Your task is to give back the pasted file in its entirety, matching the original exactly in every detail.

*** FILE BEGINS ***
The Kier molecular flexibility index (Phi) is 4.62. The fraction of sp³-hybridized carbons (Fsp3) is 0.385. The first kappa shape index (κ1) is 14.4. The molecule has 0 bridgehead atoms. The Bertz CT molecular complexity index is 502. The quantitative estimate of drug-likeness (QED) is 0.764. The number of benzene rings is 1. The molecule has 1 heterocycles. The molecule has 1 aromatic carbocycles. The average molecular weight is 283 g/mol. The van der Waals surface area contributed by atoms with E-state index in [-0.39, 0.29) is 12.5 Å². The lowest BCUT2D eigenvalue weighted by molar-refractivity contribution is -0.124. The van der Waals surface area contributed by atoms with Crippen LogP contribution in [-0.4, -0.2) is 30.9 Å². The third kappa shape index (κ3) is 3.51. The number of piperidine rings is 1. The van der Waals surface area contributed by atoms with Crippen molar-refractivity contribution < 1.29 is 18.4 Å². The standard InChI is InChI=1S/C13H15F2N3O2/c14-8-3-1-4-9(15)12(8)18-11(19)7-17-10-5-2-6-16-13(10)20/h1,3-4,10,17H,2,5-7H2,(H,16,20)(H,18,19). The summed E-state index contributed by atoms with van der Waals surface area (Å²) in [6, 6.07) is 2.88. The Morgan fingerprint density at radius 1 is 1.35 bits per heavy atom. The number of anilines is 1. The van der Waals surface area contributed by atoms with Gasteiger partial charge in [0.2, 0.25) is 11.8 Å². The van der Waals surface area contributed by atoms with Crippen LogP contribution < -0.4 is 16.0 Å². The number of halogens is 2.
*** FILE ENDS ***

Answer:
The Kier molecular flexibility index (Phi) is 4.62. The fraction of sp³-hybridized carbons (Fsp3) is 0.385. The first kappa shape index (κ1) is 14.4. The molecule has 0 bridgehead atoms. The Bertz CT molecular complexity index is 502. The quantitative estimate of drug-likeness (QED) is 0.764. The number of benzene rings is 1. The molecule has 1 heterocycles. The molecule has 1 aromatic carbocycles. The average molecular weight is 283 g/mol. The van der Waals surface area contributed by atoms with E-state index in [-0.39, 0.29) is 12.5 Å². The lowest BCUT2D eigenvalue weighted by molar-refractivity contribution is -0.124. The van der Waals surface area contributed by atoms with Crippen LogP contribution in [-0.4, -0.2) is 30.9 Å². The third kappa shape index (κ3) is 3.51. The number of piperidine rings is 1. The van der Waals surface area contributed by atoms with Crippen molar-refractivity contribution < 1.29 is 18.4 Å². The standard InChI is InChI=1S/C13H15F2N3O2/c14-8-3-1-4-9(15)12(8)18-11(19)7-17-10-5-2-6-16-13(10)20/h1,3-4,10,17H,2,5-7H2,(H,16,20)(H,18,19). The summed E-state index contributed by atoms with van der Waals surface area (Å²) in [6, 6.07) is 2.88. The Morgan fingerprint density at radius 1 is 1.35 bits per heavy atom. The number of anilines is 1. The van der Waals surface area contributed by atoms with Gasteiger partial charge in [0.2, 0.25) is 11.8 Å². The van der Waals surface area contributed by atoms with Crippen LogP contribution < -0.4 is 16.0 Å². The number of halogens is 2.